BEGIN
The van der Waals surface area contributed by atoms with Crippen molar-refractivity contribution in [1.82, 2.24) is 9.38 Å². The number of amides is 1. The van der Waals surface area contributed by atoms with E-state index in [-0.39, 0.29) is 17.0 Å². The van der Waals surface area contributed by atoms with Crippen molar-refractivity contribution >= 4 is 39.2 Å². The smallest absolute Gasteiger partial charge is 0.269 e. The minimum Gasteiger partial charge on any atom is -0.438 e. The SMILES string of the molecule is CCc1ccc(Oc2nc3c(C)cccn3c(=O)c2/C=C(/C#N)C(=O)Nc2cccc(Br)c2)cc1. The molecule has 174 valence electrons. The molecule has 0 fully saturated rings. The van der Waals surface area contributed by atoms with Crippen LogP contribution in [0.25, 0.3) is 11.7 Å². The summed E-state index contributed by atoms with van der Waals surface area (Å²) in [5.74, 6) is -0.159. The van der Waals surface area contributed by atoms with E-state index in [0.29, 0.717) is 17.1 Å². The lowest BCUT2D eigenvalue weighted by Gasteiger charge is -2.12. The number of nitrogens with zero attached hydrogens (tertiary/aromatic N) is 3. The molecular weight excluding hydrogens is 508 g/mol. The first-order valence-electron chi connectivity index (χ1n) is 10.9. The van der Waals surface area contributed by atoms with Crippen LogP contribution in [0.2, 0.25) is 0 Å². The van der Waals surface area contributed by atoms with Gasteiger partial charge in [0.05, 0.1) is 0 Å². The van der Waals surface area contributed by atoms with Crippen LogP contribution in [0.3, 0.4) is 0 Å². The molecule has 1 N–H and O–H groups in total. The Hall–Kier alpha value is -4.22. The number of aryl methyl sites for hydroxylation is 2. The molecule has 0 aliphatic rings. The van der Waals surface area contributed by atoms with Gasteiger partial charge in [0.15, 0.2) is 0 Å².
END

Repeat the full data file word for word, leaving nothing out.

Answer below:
The van der Waals surface area contributed by atoms with Crippen molar-refractivity contribution in [1.82, 2.24) is 9.38 Å². The number of amides is 1. The van der Waals surface area contributed by atoms with E-state index in [-0.39, 0.29) is 17.0 Å². The van der Waals surface area contributed by atoms with Crippen molar-refractivity contribution >= 4 is 39.2 Å². The smallest absolute Gasteiger partial charge is 0.269 e. The minimum Gasteiger partial charge on any atom is -0.438 e. The SMILES string of the molecule is CCc1ccc(Oc2nc3c(C)cccn3c(=O)c2/C=C(/C#N)C(=O)Nc2cccc(Br)c2)cc1. The molecule has 174 valence electrons. The molecule has 0 fully saturated rings. The van der Waals surface area contributed by atoms with Crippen LogP contribution in [0.25, 0.3) is 11.7 Å². The summed E-state index contributed by atoms with van der Waals surface area (Å²) in [5.74, 6) is -0.159. The van der Waals surface area contributed by atoms with E-state index in [0.29, 0.717) is 17.1 Å². The lowest BCUT2D eigenvalue weighted by Gasteiger charge is -2.12. The number of nitrogens with zero attached hydrogens (tertiary/aromatic N) is 3. The molecular weight excluding hydrogens is 508 g/mol. The first-order valence-electron chi connectivity index (χ1n) is 10.9. The van der Waals surface area contributed by atoms with Crippen LogP contribution in [0.2, 0.25) is 0 Å². The van der Waals surface area contributed by atoms with Gasteiger partial charge in [0.05, 0.1) is 0 Å². The van der Waals surface area contributed by atoms with Crippen LogP contribution in [0.3, 0.4) is 0 Å². The molecule has 1 N–H and O–H groups in total. The Hall–Kier alpha value is -4.22. The number of aryl methyl sites for hydroxylation is 2. The molecule has 0 aliphatic rings. The van der Waals surface area contributed by atoms with Gasteiger partial charge in [0.15, 0.2) is 0 Å².